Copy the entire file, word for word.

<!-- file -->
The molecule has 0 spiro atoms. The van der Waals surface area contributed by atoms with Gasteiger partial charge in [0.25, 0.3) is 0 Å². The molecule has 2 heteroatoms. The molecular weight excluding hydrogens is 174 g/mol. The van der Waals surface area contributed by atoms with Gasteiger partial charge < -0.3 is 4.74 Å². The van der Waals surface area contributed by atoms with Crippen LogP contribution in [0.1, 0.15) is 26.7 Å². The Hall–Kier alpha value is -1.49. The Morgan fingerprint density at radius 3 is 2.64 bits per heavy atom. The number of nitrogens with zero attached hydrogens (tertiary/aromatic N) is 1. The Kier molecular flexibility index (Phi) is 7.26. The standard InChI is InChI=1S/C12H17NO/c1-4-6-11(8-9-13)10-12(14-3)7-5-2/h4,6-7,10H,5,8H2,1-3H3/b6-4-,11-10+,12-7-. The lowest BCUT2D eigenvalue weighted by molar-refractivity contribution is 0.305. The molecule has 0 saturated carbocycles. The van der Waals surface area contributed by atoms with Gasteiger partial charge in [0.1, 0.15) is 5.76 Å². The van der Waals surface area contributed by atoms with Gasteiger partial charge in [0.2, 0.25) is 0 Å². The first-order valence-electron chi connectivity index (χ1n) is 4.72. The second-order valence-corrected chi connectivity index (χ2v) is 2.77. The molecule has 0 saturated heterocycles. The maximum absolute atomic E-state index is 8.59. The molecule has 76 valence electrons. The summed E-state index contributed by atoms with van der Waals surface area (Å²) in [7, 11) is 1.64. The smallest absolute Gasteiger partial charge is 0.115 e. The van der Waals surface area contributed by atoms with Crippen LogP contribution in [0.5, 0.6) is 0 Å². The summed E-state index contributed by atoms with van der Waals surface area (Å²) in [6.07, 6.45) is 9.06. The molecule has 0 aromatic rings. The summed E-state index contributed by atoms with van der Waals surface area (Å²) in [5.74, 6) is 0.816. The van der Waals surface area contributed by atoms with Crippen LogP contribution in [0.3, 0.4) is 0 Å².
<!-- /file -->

The molecule has 0 spiro atoms. The van der Waals surface area contributed by atoms with Gasteiger partial charge in [0.25, 0.3) is 0 Å². The molecule has 2 heteroatoms. The molecular weight excluding hydrogens is 174 g/mol. The van der Waals surface area contributed by atoms with Gasteiger partial charge < -0.3 is 4.74 Å². The van der Waals surface area contributed by atoms with Crippen LogP contribution in [0.1, 0.15) is 26.7 Å². The Hall–Kier alpha value is -1.49. The Morgan fingerprint density at radius 3 is 2.64 bits per heavy atom. The number of nitrogens with zero attached hydrogens (tertiary/aromatic N) is 1. The Kier molecular flexibility index (Phi) is 7.26. The standard InChI is InChI=1S/C12H17NO/c1-4-6-11(8-9-13)10-12(14-3)7-5-2/h4,6-7,10H,5,8H2,1-3H3/b6-4-,11-10+,12-7-. The lowest BCUT2D eigenvalue weighted by molar-refractivity contribution is 0.305. The molecule has 0 saturated carbocycles. The van der Waals surface area contributed by atoms with Gasteiger partial charge in [0.1, 0.15) is 5.76 Å². The van der Waals surface area contributed by atoms with Gasteiger partial charge in [0.2, 0.25) is 0 Å². The first-order valence-electron chi connectivity index (χ1n) is 4.72. The second-order valence-corrected chi connectivity index (χ2v) is 2.77. The molecule has 0 saturated heterocycles. The maximum absolute atomic E-state index is 8.59. The molecule has 76 valence electrons. The summed E-state index contributed by atoms with van der Waals surface area (Å²) in [7, 11) is 1.64. The smallest absolute Gasteiger partial charge is 0.115 e. The van der Waals surface area contributed by atoms with Crippen LogP contribution in [0.5, 0.6) is 0 Å². The summed E-state index contributed by atoms with van der Waals surface area (Å²) in [6.07, 6.45) is 9.06. The molecule has 0 aromatic rings. The summed E-state index contributed by atoms with van der Waals surface area (Å²) in [5.74, 6) is 0.816. The van der Waals surface area contributed by atoms with Crippen LogP contribution in [0.3, 0.4) is 0 Å².